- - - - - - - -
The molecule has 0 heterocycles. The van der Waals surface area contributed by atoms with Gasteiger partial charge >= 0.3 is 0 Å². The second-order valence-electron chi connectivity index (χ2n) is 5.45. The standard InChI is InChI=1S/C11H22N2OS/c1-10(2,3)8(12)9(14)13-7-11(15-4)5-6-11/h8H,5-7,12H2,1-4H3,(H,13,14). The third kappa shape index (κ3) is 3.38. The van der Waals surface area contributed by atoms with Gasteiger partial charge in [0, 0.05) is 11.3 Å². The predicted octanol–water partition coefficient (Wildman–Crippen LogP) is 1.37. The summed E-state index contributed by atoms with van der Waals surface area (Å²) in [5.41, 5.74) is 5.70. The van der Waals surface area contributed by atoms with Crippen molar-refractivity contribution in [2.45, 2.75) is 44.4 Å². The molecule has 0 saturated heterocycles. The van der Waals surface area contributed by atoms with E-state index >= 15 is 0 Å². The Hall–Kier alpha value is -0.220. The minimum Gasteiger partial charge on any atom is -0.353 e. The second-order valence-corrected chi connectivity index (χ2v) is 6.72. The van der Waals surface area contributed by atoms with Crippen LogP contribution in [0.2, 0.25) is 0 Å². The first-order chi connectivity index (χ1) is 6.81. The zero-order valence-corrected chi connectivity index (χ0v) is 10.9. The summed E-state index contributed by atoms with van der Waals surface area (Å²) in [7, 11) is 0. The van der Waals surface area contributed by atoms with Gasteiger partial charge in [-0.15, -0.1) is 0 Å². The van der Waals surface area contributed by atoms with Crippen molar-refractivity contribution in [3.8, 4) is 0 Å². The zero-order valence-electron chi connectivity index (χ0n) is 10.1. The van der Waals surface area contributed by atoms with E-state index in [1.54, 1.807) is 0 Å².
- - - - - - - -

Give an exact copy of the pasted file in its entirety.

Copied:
The molecule has 0 heterocycles. The van der Waals surface area contributed by atoms with Gasteiger partial charge >= 0.3 is 0 Å². The second-order valence-electron chi connectivity index (χ2n) is 5.45. The standard InChI is InChI=1S/C11H22N2OS/c1-10(2,3)8(12)9(14)13-7-11(15-4)5-6-11/h8H,5-7,12H2,1-4H3,(H,13,14). The third kappa shape index (κ3) is 3.38. The van der Waals surface area contributed by atoms with Gasteiger partial charge in [0, 0.05) is 11.3 Å². The predicted octanol–water partition coefficient (Wildman–Crippen LogP) is 1.37. The summed E-state index contributed by atoms with van der Waals surface area (Å²) in [5.41, 5.74) is 5.70. The van der Waals surface area contributed by atoms with Crippen molar-refractivity contribution in [2.45, 2.75) is 44.4 Å². The molecule has 0 saturated heterocycles. The van der Waals surface area contributed by atoms with E-state index >= 15 is 0 Å². The Hall–Kier alpha value is -0.220. The minimum Gasteiger partial charge on any atom is -0.353 e. The second-order valence-corrected chi connectivity index (χ2v) is 6.72. The van der Waals surface area contributed by atoms with Crippen LogP contribution in [0.2, 0.25) is 0 Å². The first-order chi connectivity index (χ1) is 6.81. The zero-order valence-corrected chi connectivity index (χ0v) is 10.9. The summed E-state index contributed by atoms with van der Waals surface area (Å²) in [7, 11) is 0. The van der Waals surface area contributed by atoms with Gasteiger partial charge in [-0.15, -0.1) is 0 Å². The van der Waals surface area contributed by atoms with Crippen molar-refractivity contribution in [3.8, 4) is 0 Å². The zero-order valence-electron chi connectivity index (χ0n) is 10.1. The van der Waals surface area contributed by atoms with E-state index in [1.54, 1.807) is 0 Å².